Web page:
UK banks ‘highly vulnerable’ to money laundering – report

UK banks ‘highly vulnerable’ to money laundering – report
Intelligence gaps have left UK banks at a very high risk of being used to launder the dirty money of crime, corruption and terrorism, a report claims.

The National Risk Assessment report produced by the Treasury and the Home Office reveals many of the structures that make carrying out financial activity in the UK appealing for law-abiding businesses also leave British banks vulnerable to corruption.

“The same factors that make the UK an attractive place for legitimate financial activity – its political stability, advanced professional services sector and widely understood language and legal system – also make it an attractive place through which to launder the proceeds of crime,” the report said.

The report also highlighted serious “intelligence gaps” which made it very difficult to tell how much corrupt money was actually flowing through the UK, particularly in terms of what was termed “high-end” corruption.

Also raised in the investigation are the activities of “known professional enablers” within the UK legal sector who facilitate money laundering “through the purchase of property with criminal proceeds, and the creation of complex corporate structures and offshore vehicles to conceal the ownership and facilitate the movement of criminal assets.”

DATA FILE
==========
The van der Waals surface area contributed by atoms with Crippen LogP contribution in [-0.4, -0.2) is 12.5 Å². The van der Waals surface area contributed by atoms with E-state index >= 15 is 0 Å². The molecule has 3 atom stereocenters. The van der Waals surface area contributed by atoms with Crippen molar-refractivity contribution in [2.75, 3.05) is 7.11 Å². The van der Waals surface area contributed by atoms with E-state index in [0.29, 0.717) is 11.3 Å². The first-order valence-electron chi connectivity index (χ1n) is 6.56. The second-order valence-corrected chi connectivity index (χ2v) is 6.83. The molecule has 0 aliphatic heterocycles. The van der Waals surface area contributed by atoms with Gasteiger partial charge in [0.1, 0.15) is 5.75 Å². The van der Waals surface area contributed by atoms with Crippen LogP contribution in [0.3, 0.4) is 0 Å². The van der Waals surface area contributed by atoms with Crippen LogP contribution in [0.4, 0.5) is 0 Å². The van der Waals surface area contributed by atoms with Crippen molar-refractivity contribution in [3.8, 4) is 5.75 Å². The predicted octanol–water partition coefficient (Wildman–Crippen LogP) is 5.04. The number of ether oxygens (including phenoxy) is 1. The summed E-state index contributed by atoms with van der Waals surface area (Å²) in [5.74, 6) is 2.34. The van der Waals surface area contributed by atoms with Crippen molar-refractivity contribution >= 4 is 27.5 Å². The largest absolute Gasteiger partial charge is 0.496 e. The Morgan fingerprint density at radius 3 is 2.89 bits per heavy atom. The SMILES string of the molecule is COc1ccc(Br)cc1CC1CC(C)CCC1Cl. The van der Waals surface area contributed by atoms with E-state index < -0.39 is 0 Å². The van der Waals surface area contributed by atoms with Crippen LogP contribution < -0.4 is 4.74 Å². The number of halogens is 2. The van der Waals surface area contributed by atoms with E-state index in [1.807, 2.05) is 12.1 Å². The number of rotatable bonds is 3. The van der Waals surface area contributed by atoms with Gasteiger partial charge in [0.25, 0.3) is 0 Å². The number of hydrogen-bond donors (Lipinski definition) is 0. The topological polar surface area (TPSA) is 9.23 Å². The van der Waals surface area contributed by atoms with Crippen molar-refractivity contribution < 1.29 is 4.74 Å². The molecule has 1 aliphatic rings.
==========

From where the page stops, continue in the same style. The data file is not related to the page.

While precise figures for corrupt money laundered through the UK are unclear, the report did look at some of the estimates given.

“Some non-governmental organizations estimate that between £23 billion and £57 billion [US$35.5 billion and $88 billion] is laundered within and through the UK each year,” the report states.

“The National Crime Agency assesses that hundreds of billions of dollars are laundered through UK banks and their subsidiaries each year.”

Nick Maxwell, the head of advocacy and research at Transparency International, said the report “puts beyond any doubt that vast sums of money from the proceeds of corruption around the world are flowing into the UK, and our system for stopping it and preventing it isn’t fit for purpose.”

“All countries are generally doing very badly at stopping the proceeds of corruption from being laundered, so it’s very positive that there’s such transparency over the law enforcement intelligence gaps,” he added.